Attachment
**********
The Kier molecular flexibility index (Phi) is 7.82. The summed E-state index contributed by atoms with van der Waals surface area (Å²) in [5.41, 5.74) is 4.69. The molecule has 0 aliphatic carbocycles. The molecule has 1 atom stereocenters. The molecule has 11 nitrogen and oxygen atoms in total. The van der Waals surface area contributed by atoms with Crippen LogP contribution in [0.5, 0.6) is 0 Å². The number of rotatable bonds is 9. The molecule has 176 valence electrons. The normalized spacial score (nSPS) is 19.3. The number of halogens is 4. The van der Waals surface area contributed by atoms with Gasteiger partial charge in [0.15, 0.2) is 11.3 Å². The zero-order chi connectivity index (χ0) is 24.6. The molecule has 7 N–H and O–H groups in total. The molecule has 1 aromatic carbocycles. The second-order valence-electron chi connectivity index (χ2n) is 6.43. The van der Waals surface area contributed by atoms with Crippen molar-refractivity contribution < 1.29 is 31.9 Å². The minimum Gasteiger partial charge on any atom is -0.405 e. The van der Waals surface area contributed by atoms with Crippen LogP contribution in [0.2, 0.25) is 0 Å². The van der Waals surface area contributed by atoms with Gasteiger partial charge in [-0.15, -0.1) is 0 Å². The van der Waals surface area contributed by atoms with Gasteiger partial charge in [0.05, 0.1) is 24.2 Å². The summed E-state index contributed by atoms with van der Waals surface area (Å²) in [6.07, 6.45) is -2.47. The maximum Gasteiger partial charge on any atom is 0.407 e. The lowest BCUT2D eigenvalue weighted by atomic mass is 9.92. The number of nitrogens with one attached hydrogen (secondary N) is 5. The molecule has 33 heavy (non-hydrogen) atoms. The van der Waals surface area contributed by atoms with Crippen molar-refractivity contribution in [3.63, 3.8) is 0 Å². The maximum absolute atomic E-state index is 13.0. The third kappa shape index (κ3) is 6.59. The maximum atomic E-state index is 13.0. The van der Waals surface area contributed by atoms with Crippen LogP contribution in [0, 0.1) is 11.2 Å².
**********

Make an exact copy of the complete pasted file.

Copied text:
The Kier molecular flexibility index (Phi) is 7.82. The summed E-state index contributed by atoms with van der Waals surface area (Å²) in [5.41, 5.74) is 4.69. The molecule has 0 aliphatic carbocycles. The molecule has 1 atom stereocenters. The molecule has 11 nitrogen and oxygen atoms in total. The van der Waals surface area contributed by atoms with Crippen LogP contribution in [0.5, 0.6) is 0 Å². The number of rotatable bonds is 9. The molecule has 176 valence electrons. The normalized spacial score (nSPS) is 19.3. The number of halogens is 4. The van der Waals surface area contributed by atoms with Gasteiger partial charge in [0.15, 0.2) is 11.3 Å². The zero-order chi connectivity index (χ0) is 24.6. The molecule has 7 N–H and O–H groups in total. The molecule has 1 aromatic carbocycles. The second-order valence-electron chi connectivity index (χ2n) is 6.43. The van der Waals surface area contributed by atoms with Crippen molar-refractivity contribution < 1.29 is 31.9 Å². The minimum Gasteiger partial charge on any atom is -0.405 e. The van der Waals surface area contributed by atoms with Crippen LogP contribution in [0.2, 0.25) is 0 Å². The van der Waals surface area contributed by atoms with Gasteiger partial charge in [-0.15, -0.1) is 0 Å². The van der Waals surface area contributed by atoms with Gasteiger partial charge in [0.05, 0.1) is 24.2 Å². The summed E-state index contributed by atoms with van der Waals surface area (Å²) in [6.07, 6.45) is -2.47. The maximum Gasteiger partial charge on any atom is 0.407 e. The lowest BCUT2D eigenvalue weighted by atomic mass is 9.92. The number of nitrogens with one attached hydrogen (secondary N) is 5. The molecule has 33 heavy (non-hydrogen) atoms. The van der Waals surface area contributed by atoms with Crippen molar-refractivity contribution in [3.63, 3.8) is 0 Å². The maximum absolute atomic E-state index is 13.0. The third kappa shape index (κ3) is 6.59. The maximum atomic E-state index is 13.0. The van der Waals surface area contributed by atoms with Crippen LogP contribution in [0, 0.1) is 11.2 Å².